Former Manchester City chairman David Bernstein has stated his belief that Roy Keane should have no place in football after his infamous tackle on Alf-Inge Haaland two decades ago.
A few days before the latest edition of the Manchester Derby, David Bernstein, the former chairman of both Manchester City and the Football Association, has expressed his disdain at the continued involvement of Roy Keane in football.
Regularly appearing on television screens as a pundit for Sky Sports, the former Manchester United captain's infamous tackle on Alf-Inge Haaland 20 years ago continues to aggrieve City's chairman of that time.
"I think, frankly, it's dreadful he's accepted in football the way he is," stated Bernstein in an interview about the incident with The Athletic.
"After doing something like that, I think it's absolutely appalling. Whenever Keane turns up on television, I switch off. I just won't watch it.
"I'm appalled that he's still involved in football. It's just not right."
Revisiting the infamous challenge and the events that occurred thereafter in tremendous detail, Bernstein goes on to explain that the manner in which the incident was dealt throughout Keane's subsequent autobiography angered him further still.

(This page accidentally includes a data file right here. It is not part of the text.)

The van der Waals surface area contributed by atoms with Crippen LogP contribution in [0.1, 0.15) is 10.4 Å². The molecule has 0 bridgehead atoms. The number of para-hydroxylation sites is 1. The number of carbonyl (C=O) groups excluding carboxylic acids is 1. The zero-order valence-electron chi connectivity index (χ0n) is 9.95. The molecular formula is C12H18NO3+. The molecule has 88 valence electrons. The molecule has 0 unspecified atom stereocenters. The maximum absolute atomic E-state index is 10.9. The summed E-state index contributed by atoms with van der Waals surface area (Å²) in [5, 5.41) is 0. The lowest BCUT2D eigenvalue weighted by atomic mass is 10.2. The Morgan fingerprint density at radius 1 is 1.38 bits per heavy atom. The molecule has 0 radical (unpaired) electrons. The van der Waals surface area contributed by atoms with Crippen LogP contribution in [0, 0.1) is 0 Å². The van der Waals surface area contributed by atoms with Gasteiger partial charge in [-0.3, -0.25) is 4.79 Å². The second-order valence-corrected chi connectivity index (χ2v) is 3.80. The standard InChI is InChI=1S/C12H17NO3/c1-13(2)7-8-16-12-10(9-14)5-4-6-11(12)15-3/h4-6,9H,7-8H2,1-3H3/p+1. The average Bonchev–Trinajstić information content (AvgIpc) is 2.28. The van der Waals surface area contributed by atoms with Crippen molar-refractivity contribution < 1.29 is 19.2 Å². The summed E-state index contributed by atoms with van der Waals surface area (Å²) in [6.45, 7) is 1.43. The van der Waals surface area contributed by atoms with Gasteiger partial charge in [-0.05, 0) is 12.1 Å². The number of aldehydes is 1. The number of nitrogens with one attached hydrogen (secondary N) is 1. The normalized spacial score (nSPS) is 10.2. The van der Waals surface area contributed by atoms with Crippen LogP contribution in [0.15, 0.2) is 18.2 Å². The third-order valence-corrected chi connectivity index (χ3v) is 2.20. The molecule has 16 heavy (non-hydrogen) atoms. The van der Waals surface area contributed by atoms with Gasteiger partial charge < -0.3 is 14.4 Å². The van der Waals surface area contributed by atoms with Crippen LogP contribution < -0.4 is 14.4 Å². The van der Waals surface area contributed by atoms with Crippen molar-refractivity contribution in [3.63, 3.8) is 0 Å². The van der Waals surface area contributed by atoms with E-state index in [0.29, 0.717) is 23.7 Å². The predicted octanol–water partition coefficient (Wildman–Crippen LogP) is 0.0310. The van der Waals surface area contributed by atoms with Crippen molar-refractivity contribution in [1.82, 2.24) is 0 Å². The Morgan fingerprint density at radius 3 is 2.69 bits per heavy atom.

Ghosted by Eamon Dunphy, the passage concerning the Haaland challenge contributed to Keane receiving a five-match ban, to go with the four-game ban he served after receiving the initial red card.
Keane was also instructed to pay a fine of £150,000 and had two weeks wages taken from him by Manchester United.
"Roy Keane stood over him and basically said, ‘Take that, you bastard’," suggested Bernstein. "It was done in cold blood. It was a cold-blooded incident. I have never forgiven Keane for that.
"From a personal point of view, that was the worst individual thing I’ve been directly involved in, and the worst I’ve ever seen on the pitch. As a human being, it was an awful thing to see."
Although it has been suggested that the challenge made on Haaland contributed to the Norwegian's career coming to a premature end, there is no categorical proof of this.
The father of current footballing sensation Erling Haaland, the then 30-year-old City player nevertheless failed to ever play a full 90-minutes of professional football again.
You can read this full article about Roy Keane and the challenge in The Athletic.